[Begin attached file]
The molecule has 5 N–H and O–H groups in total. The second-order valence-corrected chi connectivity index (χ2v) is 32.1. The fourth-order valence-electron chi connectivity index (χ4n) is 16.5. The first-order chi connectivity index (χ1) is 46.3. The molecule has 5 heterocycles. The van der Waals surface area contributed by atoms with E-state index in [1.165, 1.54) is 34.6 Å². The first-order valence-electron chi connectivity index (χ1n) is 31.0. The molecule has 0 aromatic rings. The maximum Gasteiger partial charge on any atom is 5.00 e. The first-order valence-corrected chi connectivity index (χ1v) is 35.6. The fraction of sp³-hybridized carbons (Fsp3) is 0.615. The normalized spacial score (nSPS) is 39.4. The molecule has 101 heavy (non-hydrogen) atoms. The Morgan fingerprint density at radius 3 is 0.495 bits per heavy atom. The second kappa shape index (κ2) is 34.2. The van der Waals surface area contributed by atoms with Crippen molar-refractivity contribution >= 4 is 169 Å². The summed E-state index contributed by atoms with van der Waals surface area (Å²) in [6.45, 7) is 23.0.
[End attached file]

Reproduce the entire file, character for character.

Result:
The molecule has 5 N–H and O–H groups in total. The second-order valence-corrected chi connectivity index (χ2v) is 32.1. The fourth-order valence-electron chi connectivity index (χ4n) is 16.5. The first-order chi connectivity index (χ1) is 46.3. The molecule has 5 heterocycles. The van der Waals surface area contributed by atoms with E-state index in [1.165, 1.54) is 34.6 Å². The first-order valence-electron chi connectivity index (χ1n) is 31.0. The molecule has 0 aromatic rings. The maximum Gasteiger partial charge on any atom is 5.00 e. The first-order valence-corrected chi connectivity index (χ1v) is 35.6. The fraction of sp³-hybridized carbons (Fsp3) is 0.615. The normalized spacial score (nSPS) is 39.4. The molecule has 101 heavy (non-hydrogen) atoms. The Morgan fingerprint density at radius 3 is 0.495 bits per heavy atom. The second kappa shape index (κ2) is 34.2. The van der Waals surface area contributed by atoms with Crippen molar-refractivity contribution >= 4 is 169 Å². The summed E-state index contributed by atoms with van der Waals surface area (Å²) in [6.45, 7) is 23.0.